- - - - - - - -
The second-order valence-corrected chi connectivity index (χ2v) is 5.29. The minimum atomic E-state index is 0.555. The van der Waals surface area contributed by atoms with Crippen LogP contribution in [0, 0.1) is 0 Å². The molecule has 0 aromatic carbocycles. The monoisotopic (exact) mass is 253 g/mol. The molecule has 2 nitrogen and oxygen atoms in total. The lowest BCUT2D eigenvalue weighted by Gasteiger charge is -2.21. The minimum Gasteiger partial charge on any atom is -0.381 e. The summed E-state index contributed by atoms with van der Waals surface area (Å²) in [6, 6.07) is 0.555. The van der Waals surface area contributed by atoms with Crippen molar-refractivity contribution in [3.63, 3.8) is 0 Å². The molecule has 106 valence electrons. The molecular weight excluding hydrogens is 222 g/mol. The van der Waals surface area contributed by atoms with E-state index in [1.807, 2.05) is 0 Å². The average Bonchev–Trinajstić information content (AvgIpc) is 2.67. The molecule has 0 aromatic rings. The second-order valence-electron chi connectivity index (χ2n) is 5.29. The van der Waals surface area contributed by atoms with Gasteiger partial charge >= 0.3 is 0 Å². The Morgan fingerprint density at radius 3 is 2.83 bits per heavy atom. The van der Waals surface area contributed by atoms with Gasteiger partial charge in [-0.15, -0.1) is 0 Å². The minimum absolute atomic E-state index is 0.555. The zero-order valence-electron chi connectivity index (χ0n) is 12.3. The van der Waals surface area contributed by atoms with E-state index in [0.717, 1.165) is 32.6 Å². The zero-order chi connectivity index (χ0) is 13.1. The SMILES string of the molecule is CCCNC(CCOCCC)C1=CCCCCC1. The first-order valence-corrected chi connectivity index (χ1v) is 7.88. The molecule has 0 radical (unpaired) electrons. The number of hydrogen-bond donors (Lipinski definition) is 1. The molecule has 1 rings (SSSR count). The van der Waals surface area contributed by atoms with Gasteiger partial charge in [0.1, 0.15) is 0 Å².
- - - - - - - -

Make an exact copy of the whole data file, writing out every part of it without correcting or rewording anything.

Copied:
The second-order valence-corrected chi connectivity index (χ2v) is 5.29. The minimum atomic E-state index is 0.555. The van der Waals surface area contributed by atoms with Crippen LogP contribution in [0, 0.1) is 0 Å². The molecule has 0 aromatic carbocycles. The monoisotopic (exact) mass is 253 g/mol. The molecule has 2 nitrogen and oxygen atoms in total. The lowest BCUT2D eigenvalue weighted by Gasteiger charge is -2.21. The minimum Gasteiger partial charge on any atom is -0.381 e. The summed E-state index contributed by atoms with van der Waals surface area (Å²) in [6, 6.07) is 0.555. The van der Waals surface area contributed by atoms with Crippen molar-refractivity contribution in [3.63, 3.8) is 0 Å². The molecule has 106 valence electrons. The molecular weight excluding hydrogens is 222 g/mol. The van der Waals surface area contributed by atoms with E-state index in [1.807, 2.05) is 0 Å². The average Bonchev–Trinajstić information content (AvgIpc) is 2.67. The molecule has 0 aromatic rings. The second-order valence-electron chi connectivity index (χ2n) is 5.29. The van der Waals surface area contributed by atoms with Gasteiger partial charge >= 0.3 is 0 Å². The Morgan fingerprint density at radius 3 is 2.83 bits per heavy atom. The van der Waals surface area contributed by atoms with Gasteiger partial charge in [-0.15, -0.1) is 0 Å². The minimum absolute atomic E-state index is 0.555. The zero-order valence-electron chi connectivity index (χ0n) is 12.3. The van der Waals surface area contributed by atoms with E-state index in [0.717, 1.165) is 32.6 Å². The zero-order chi connectivity index (χ0) is 13.1. The SMILES string of the molecule is CCCNC(CCOCCC)C1=CCCCCC1. The first-order valence-corrected chi connectivity index (χ1v) is 7.88. The molecule has 0 radical (unpaired) electrons. The number of hydrogen-bond donors (Lipinski definition) is 1. The molecule has 1 rings (SSSR count). The van der Waals surface area contributed by atoms with Gasteiger partial charge in [0.1, 0.15) is 0 Å².